WHO SHALL BE PRESIDENT?
WE have no sympathy with those politicians of any party who are giving themselves up to a corrupt and selfish race for the presidential chair, and are rather inclined to believe that the result will be a disappointment to the whole race of demagogues. The vastness of the interests depending on the political campaign now commencing gives even a more than usual degree of interest to the question: ‘Who shall be the candidate?’ Believing that a proper discussion of this question through the columns of the local papers is the true way to arrive at a wise conclusion, we propose to give our views, so far as formed, and we may add that we are well assured that the same views are entertained by the mass of the Republican Party of Central Illinois.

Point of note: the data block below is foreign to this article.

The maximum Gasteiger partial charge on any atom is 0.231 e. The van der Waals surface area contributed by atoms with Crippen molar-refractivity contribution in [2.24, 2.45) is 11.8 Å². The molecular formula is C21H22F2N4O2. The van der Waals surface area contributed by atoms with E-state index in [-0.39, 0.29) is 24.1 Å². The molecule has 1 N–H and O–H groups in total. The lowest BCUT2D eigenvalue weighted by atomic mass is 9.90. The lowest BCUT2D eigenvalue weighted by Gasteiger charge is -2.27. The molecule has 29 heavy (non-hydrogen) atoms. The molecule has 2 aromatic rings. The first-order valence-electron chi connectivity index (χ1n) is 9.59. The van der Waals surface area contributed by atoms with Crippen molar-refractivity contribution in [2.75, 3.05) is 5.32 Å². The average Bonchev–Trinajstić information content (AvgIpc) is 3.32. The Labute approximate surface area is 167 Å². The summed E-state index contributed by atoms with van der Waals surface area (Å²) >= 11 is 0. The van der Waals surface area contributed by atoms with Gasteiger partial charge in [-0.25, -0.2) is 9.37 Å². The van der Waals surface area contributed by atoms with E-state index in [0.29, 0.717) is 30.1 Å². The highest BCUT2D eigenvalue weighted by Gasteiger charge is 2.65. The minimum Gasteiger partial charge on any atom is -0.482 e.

In the first place, we do not consider it possible for the office of President of the United States to become the personal property of any particular politician, how great a man soever he may be esteemed by himself and his partisans. We, therefore, shall discuss the ‘candidate question’ unbiased by personal prejudices or an undue appreciation of the claims of any political leader. We may add, with honest pride, an expression of our faith in the leading statesmen of our party: that neither Chase nor Seward nor Banks nor any other whose name has been brought prominently before the people will press individual aspirations at the expense of the great principles whose vindication is inseparably linked with our success. While no circumstances should be allowed to compel even a partial abandonment of principle, and defeat in the cause of right is infinitely better than a corrupt compromise with wrong, nevertheless the truest wisdom for the Republican Party in this campaign will be found in such a conservative and moderate course as shall secure the respect and consideration even of our enemies, and shall not forget national compacts within which we are acting and by which we are bound: and the proper recognition of this feature of the contest should be allowed its due influence in the selection of our standard-bearer.